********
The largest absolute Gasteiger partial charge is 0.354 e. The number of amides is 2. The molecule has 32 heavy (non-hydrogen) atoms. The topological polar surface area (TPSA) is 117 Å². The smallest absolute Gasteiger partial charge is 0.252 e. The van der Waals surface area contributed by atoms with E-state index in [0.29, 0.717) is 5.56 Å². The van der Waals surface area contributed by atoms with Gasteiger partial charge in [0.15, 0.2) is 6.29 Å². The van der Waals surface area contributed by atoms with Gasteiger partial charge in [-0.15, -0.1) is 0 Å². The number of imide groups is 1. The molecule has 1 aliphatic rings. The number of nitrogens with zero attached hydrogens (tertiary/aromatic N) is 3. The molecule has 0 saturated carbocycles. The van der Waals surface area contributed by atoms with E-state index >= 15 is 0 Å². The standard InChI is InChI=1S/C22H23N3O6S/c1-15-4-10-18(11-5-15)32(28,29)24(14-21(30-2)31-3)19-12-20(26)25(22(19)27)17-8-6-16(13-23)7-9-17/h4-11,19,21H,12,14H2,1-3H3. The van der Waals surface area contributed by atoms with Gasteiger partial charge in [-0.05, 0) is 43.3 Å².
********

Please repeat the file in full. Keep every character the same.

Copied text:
The largest absolute Gasteiger partial charge is 0.354 e. The number of amides is 2. The molecule has 32 heavy (non-hydrogen) atoms. The topological polar surface area (TPSA) is 117 Å². The smallest absolute Gasteiger partial charge is 0.252 e. The van der Waals surface area contributed by atoms with E-state index in [0.29, 0.717) is 5.56 Å². The van der Waals surface area contributed by atoms with Gasteiger partial charge in [0.15, 0.2) is 6.29 Å². The van der Waals surface area contributed by atoms with Gasteiger partial charge in [-0.15, -0.1) is 0 Å². The number of imide groups is 1. The molecule has 1 aliphatic rings. The number of nitrogens with zero attached hydrogens (tertiary/aromatic N) is 3. The molecule has 0 saturated carbocycles. The van der Waals surface area contributed by atoms with E-state index >= 15 is 0 Å². The standard InChI is InChI=1S/C22H23N3O6S/c1-15-4-10-18(11-5-15)32(28,29)24(14-21(30-2)31-3)19-12-20(26)25(22(19)27)17-8-6-16(13-23)7-9-17/h4-11,19,21H,12,14H2,1-3H3. The van der Waals surface area contributed by atoms with Gasteiger partial charge in [-0.05, 0) is 43.3 Å².